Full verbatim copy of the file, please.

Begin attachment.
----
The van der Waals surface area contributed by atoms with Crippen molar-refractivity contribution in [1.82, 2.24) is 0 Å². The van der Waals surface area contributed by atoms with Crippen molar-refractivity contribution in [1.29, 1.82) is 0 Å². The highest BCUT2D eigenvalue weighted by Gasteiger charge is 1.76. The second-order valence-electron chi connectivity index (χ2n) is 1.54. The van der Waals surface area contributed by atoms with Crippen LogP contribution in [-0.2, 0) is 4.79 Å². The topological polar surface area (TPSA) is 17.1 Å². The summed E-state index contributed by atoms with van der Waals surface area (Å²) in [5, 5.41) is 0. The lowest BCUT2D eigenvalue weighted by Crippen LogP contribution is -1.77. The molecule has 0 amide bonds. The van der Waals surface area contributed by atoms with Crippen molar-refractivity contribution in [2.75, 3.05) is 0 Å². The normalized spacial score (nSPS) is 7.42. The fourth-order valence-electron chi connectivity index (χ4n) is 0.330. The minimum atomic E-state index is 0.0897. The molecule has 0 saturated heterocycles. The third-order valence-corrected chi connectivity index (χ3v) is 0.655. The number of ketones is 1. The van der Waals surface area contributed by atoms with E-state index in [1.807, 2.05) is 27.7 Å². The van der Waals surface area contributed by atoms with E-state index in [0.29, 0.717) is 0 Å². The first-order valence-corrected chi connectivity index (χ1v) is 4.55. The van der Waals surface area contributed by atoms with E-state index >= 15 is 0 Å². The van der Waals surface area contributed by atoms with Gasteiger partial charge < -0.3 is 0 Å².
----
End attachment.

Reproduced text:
The van der Waals surface area contributed by atoms with Crippen molar-refractivity contribution in [1.82, 2.24) is 0 Å². The van der Waals surface area contributed by atoms with Crippen molar-refractivity contribution in [1.29, 1.82) is 0 Å². The highest BCUT2D eigenvalue weighted by Gasteiger charge is 1.76. The second-order valence-electron chi connectivity index (χ2n) is 1.54. The van der Waals surface area contributed by atoms with Crippen LogP contribution in [-0.2, 0) is 4.79 Å². The topological polar surface area (TPSA) is 17.1 Å². The summed E-state index contributed by atoms with van der Waals surface area (Å²) in [5, 5.41) is 0. The lowest BCUT2D eigenvalue weighted by Crippen LogP contribution is -1.77. The molecule has 0 amide bonds. The van der Waals surface area contributed by atoms with Crippen molar-refractivity contribution in [2.75, 3.05) is 0 Å². The normalized spacial score (nSPS) is 7.42. The fourth-order valence-electron chi connectivity index (χ4n) is 0.330. The minimum atomic E-state index is 0.0897. The molecule has 0 saturated heterocycles. The third-order valence-corrected chi connectivity index (χ3v) is 0.655. The number of ketones is 1. The van der Waals surface area contributed by atoms with E-state index in [1.807, 2.05) is 27.7 Å². The van der Waals surface area contributed by atoms with E-state index in [0.29, 0.717) is 0 Å². The first-order valence-corrected chi connectivity index (χ1v) is 4.55. The van der Waals surface area contributed by atoms with E-state index >= 15 is 0 Å². The van der Waals surface area contributed by atoms with Gasteiger partial charge < -0.3 is 0 Å².